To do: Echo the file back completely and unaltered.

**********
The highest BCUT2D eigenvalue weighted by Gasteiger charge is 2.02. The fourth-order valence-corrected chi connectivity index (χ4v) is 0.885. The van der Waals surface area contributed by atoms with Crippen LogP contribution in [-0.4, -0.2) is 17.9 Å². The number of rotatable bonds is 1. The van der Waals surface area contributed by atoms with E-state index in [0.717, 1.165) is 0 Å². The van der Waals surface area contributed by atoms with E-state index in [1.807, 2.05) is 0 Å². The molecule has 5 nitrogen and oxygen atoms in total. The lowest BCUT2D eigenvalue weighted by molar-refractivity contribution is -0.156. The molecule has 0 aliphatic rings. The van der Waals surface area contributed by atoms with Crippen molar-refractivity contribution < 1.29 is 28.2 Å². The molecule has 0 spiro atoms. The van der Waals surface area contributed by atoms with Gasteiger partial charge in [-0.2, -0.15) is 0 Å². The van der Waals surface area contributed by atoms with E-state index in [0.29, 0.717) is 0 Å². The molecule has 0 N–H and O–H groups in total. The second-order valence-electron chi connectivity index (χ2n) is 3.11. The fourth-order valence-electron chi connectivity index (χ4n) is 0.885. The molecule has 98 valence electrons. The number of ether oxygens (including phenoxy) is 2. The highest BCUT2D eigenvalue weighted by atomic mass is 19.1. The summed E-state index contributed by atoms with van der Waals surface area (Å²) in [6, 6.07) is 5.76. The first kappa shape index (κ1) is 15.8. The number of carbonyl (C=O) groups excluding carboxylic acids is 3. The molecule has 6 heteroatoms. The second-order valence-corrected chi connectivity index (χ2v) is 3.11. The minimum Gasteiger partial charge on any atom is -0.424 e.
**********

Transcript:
The highest BCUT2D eigenvalue weighted by Gasteiger charge is 2.02. The fourth-order valence-corrected chi connectivity index (χ4v) is 0.885. The van der Waals surface area contributed by atoms with Crippen LogP contribution in [-0.4, -0.2) is 17.9 Å². The number of rotatable bonds is 1. The van der Waals surface area contributed by atoms with E-state index in [0.717, 1.165) is 0 Å². The van der Waals surface area contributed by atoms with E-state index in [1.807, 2.05) is 0 Å². The molecule has 5 nitrogen and oxygen atoms in total. The lowest BCUT2D eigenvalue weighted by molar-refractivity contribution is -0.156. The molecule has 0 aliphatic rings. The van der Waals surface area contributed by atoms with Crippen molar-refractivity contribution < 1.29 is 28.2 Å². The molecule has 0 spiro atoms. The van der Waals surface area contributed by atoms with Gasteiger partial charge in [-0.2, -0.15) is 0 Å². The van der Waals surface area contributed by atoms with E-state index in [0.29, 0.717) is 0 Å². The molecule has 0 N–H and O–H groups in total. The second-order valence-electron chi connectivity index (χ2n) is 3.11. The fourth-order valence-electron chi connectivity index (χ4n) is 0.885. The molecule has 98 valence electrons. The number of ether oxygens (including phenoxy) is 2. The highest BCUT2D eigenvalue weighted by atomic mass is 19.1. The summed E-state index contributed by atoms with van der Waals surface area (Å²) in [6, 6.07) is 5.76. The first kappa shape index (κ1) is 15.8. The number of carbonyl (C=O) groups excluding carboxylic acids is 3. The molecule has 6 heteroatoms. The second-order valence-corrected chi connectivity index (χ2v) is 3.11. The minimum Gasteiger partial charge on any atom is -0.424 e.